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Watermelons are a member of the botanical family Cucurbitaceae and have been cultivated for thousands of years, with the evidence proves that the Ancient Egyptians were expert farmers. According to the Food and Agriculture Organization of the United Nations (FAO), China is the top producer, with 8, 576, 791 produced in 2016. Watermelon is actually a nutrient dense food. It provides high levels of vitamins, minerals, and antioxidants and just a small number of calories. Watermelons have significant profit within a short period of time than other crops; and so this season we are looking forward to disseminate a complete guide and few tips about watermelon cultivation and how profitable it is.
Production and Planting
Generally production costs of watermelons are low. Normally one acre takes two thousands and five hundred (2500) seedlings of watermelon and each seedling costs 1000 Tsh. If 1 acre has 4000 square meters; then plant seedlings with one meter space from one pit to another and two meters space from one line to another. One pit usually takes two seedlings and they can produce a minimum of three watermelons. It is advisable to use hybrid seeds because their fruits are more expensive than those fruits from normal seeds; one fruit may be sold at the farm with a price of 2000 Tsh while normal ones are sold with a price of 1500 Tsh.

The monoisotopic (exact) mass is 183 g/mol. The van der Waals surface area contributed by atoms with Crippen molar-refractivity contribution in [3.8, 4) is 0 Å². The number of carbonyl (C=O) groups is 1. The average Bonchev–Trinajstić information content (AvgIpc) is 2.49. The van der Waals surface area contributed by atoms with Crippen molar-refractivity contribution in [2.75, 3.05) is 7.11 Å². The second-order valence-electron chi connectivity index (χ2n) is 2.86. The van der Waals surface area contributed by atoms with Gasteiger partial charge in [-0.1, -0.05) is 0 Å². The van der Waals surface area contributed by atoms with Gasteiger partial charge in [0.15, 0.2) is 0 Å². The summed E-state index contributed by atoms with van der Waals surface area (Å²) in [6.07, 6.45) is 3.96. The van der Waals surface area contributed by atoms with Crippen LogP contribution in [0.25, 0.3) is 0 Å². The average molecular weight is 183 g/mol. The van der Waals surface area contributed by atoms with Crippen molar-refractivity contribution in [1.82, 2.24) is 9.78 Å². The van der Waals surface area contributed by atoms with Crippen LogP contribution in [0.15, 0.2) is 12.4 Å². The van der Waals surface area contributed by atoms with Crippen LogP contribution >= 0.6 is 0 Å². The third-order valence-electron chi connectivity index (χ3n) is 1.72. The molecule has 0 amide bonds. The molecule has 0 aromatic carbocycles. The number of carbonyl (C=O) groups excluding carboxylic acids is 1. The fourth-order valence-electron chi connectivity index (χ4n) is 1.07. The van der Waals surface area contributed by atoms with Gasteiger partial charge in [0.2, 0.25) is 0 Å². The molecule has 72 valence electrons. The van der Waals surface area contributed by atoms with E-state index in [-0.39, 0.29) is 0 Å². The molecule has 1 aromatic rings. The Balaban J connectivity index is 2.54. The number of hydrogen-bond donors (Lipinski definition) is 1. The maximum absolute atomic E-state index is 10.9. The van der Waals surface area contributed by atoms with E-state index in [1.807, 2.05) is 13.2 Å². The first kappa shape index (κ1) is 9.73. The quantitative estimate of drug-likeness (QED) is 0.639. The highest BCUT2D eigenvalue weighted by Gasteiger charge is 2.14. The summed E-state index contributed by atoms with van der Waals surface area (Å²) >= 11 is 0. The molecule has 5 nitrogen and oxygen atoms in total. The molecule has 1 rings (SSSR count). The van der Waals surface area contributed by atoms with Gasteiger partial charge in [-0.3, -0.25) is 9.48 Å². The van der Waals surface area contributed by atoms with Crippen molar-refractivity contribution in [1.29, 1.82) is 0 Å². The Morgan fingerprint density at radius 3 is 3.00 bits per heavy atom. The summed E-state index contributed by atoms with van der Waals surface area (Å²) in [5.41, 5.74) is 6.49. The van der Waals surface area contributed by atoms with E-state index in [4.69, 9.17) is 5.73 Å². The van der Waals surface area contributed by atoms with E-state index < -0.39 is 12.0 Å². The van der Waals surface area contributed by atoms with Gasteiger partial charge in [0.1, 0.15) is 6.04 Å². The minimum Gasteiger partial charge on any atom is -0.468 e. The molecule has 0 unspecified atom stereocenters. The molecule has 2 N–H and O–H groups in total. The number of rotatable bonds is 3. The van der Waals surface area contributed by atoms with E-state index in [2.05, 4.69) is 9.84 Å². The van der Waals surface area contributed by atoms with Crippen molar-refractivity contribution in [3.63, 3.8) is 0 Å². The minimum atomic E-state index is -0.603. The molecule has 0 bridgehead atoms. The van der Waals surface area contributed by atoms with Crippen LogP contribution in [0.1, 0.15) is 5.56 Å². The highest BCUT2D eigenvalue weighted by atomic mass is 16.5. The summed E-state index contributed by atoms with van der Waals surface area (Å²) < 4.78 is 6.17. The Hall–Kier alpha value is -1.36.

When thinking about how to grow watermelons, you want to be sure that you keep the area free from weeds. A good, shallow hoeing is best. You do not want to disturb the roots, and you certainly don’t want to cut any shoots off the main plant. If you live in warmer climes, you can sow seeds directly outdoors, but wait until the soil temperature warms to at least 70°F to avoid poor germination. Watermelon vines are very tender and should not be transplanted until all danger of frost has passed. (To be safe, wait at least two weeks past your last frost date if you appear to dwell in colder areas with frost.) If you are in a cooler zone, start seeds indoors about a month before transplanting. Amend soil with aged manure, seaweed, and/or compost before planting. Watermelons are heavy feeders. Watermelons prefer a soil pH between 6 and 6.8. Growing the vines in raised rows, known as hills, ensures good drainage and will hold the sun’s heat longer. Watermelons like loamy, well-drained soil. Handle them gently when you transplant. After you transplant, cover the plants with row covers to keep pests at bay. You’ll remove the row covers when you see both male and female flowers on the vine.

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